Rizzotti brings Rio coaching experience to Foggy Bottom

Media Credit: Dan Rich | Photo Editor

After helping lead the United States women’s basketball team to a gold medal at the 2016 Rio Olympics, first-year women’s basketball head coach Jennifer Rizzotti has some extra experience that could lead the Colonials to a third consecutive Atlantic 10 conference title.

Rizzotti’s extensive experience with USA women’s basketball includes coaching the U.S. Under-18 National Team to a gold medal at the 2010 FIBA Americas U18 Championship and the U19 National Team to a gold medal at the 2011 FIBA U19 World Championship.

After joining Geno Auriemma’s staff in Rio in August, Rizzotti helped the team knock off Spain for a 101–72 victory in the gold medal game for their sixth consecutive Olympic gold medal.

Despite her gold-medal summer, she remains hungry to succeed in her first season in Foggy Bottom. For Rizzotti, coaching student athletes is a unique challenge and one that she approaches differently from coaching Olympic athletes.

“It’s completely two different worlds,” she said. “Coaching college kids is a lot different. They’re not quite adults yet. This isn’t their job. They’re holding themselves to a high level of accountability as a student. In some ways it can be rewarding to be coaching women at the peak of their career, but you’re not as connected. Whereas these guys, you’re helping them become young professional women, and that’s a different investment.”

Rizzotti was the starting point guard on the UConn Huskies’ first national championship team in 1995, which finished 35–0 under Auriemma. This past summer, Auriemma – who is also the coach of the United States women’s basketball team – asked Rizzotti to join his staff along with Doug Bruno, Cheryl Reeve and Dawn Staley.

Rizzotti said her main lesson from playing and coaching under Coach Auriemma is to always expect the highest level of play from each and every player.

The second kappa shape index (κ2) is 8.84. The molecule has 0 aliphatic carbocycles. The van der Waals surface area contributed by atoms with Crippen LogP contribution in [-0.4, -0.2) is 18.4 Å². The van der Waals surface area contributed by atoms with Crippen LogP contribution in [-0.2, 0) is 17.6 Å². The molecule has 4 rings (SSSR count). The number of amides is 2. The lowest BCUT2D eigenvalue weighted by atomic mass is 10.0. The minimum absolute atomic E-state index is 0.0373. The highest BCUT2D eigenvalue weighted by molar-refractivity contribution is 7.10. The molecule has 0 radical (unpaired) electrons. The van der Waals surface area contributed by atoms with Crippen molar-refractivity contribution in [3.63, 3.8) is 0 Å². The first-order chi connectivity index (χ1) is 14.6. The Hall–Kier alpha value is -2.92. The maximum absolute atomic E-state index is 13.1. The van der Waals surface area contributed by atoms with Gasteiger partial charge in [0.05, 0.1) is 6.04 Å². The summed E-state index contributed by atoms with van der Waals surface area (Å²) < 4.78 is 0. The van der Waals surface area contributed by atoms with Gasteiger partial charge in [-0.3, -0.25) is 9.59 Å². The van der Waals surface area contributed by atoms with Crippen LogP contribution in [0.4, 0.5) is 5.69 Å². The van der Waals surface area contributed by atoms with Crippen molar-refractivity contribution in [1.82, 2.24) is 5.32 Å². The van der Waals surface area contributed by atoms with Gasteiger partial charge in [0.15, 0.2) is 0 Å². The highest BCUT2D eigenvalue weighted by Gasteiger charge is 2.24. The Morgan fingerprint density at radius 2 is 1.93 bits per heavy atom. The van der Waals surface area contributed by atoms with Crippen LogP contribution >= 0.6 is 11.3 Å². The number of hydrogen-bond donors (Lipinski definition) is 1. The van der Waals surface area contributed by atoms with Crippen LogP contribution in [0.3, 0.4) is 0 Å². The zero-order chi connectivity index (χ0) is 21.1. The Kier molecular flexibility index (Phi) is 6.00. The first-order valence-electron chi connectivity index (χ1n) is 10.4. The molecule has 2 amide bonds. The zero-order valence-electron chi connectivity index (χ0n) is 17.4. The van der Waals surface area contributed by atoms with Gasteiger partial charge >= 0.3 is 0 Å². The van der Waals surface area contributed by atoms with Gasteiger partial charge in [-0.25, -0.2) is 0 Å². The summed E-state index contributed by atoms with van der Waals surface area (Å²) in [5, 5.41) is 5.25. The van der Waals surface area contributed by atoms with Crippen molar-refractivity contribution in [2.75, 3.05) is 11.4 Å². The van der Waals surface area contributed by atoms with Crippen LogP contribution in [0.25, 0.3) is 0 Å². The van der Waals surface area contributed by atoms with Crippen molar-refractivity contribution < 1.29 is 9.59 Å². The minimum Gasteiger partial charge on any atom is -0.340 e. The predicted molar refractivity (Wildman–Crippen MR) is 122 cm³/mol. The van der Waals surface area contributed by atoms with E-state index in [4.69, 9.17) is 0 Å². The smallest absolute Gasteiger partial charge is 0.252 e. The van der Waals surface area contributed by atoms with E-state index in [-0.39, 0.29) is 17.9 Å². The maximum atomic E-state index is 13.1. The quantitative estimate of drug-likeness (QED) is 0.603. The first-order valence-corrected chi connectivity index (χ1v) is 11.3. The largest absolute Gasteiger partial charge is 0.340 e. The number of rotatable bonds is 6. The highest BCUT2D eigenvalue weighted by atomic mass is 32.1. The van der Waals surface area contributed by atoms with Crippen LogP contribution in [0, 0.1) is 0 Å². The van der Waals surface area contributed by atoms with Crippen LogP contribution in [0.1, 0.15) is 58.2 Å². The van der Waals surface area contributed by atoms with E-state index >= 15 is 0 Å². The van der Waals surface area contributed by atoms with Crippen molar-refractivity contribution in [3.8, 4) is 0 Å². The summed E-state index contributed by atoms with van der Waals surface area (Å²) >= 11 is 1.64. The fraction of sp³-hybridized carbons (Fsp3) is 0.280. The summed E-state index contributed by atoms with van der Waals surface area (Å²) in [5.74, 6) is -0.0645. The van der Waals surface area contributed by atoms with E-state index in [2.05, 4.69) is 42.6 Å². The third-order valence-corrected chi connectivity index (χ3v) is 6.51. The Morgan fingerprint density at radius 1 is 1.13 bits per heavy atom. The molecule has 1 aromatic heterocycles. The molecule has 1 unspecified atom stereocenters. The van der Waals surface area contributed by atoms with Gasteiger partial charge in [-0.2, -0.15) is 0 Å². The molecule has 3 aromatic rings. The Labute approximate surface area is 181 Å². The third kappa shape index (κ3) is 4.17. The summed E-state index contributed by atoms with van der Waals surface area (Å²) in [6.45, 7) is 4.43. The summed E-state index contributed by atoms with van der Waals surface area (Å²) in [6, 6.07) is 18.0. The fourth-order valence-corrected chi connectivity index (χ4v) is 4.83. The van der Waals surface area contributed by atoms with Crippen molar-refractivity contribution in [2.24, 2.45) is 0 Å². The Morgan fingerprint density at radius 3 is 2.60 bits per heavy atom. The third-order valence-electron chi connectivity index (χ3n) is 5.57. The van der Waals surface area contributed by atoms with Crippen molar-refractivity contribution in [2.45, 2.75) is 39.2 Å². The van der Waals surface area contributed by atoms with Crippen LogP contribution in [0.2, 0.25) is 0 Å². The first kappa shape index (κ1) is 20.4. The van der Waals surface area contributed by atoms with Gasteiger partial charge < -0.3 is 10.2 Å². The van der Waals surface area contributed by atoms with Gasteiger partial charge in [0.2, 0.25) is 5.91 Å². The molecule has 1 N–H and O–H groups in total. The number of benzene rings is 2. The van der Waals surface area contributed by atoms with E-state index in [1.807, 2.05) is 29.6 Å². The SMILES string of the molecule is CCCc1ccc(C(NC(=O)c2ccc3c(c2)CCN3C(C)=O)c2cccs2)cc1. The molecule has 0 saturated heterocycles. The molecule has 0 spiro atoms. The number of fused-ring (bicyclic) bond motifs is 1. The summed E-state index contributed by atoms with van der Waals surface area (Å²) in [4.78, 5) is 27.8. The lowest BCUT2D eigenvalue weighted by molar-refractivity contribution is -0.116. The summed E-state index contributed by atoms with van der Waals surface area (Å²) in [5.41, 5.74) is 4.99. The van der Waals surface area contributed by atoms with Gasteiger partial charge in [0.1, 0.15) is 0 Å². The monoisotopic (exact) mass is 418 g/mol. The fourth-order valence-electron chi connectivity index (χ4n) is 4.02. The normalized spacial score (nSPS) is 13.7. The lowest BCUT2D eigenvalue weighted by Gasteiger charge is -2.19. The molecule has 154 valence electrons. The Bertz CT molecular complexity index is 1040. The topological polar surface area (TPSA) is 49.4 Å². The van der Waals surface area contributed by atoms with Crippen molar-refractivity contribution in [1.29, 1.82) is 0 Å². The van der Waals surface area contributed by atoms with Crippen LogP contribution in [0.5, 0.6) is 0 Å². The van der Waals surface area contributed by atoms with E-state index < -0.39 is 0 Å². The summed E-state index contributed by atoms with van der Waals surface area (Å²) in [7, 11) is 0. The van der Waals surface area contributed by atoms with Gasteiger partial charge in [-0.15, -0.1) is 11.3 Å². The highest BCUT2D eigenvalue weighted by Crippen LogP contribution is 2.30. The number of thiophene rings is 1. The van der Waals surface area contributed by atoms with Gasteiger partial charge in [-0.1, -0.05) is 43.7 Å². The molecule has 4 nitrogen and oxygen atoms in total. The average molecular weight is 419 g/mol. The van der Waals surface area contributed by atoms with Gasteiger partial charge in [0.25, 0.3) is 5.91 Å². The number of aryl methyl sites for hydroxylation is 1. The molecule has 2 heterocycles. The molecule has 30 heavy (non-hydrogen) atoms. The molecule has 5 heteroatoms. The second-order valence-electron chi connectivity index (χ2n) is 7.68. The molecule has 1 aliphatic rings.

“At UConn…the standard is so high… kids go there because they want to be great – they want to be pushed to their limit – and he [Geno] doesn’t let them perform below their best, and that’s what I’m trying to instill in these guys,” Rizzotti said. “I’m going to really push [the players] this year to help them be able to compete all the time with that standard because that’s what’s really going to make them great – what you do individually every day and how you make the people around you better.”

During her 17-year tenure as women’s basketball head coach at the University of Hartford, Rizzotti had the opportunity to learn, experiment and mature as a coach. Inheriting a GW roster with plenty of turnover, she is well-positioned to hit the ground running with her new team. She has coached 36 players who have won all-conference awards, as well as ten different 1,000-point scorers.

“I was able to grow up [at Hartford] as a coach, and I had plenty of time to make mistakes and plenty of time to figure out how to do things right,” Rizzotti said. “What I did learn was that not every team can be coached the same way, and not every system is going to work for every team that I coach. Not every motivational technique is going to work the same for every player that I coach.”

As for her goals for the year, Rizzotti isn’t just concerned with awards or trophies. She is focused on helping her seniors leave a legacy, maturing as leaders and upholding the standard of success that the back-to-back conference championships have created around the women’s basketball program.

“I think people have expectations of our program. I put a lot of pressure on making sure that Caira and Hannah and Shannon leave here the same way the seniors have left here the last few years,” Rizzotti said. “That’s my mentality: What are we going to do over the course of the next five months to let them finish on top? I have to motivate them to be their best.”

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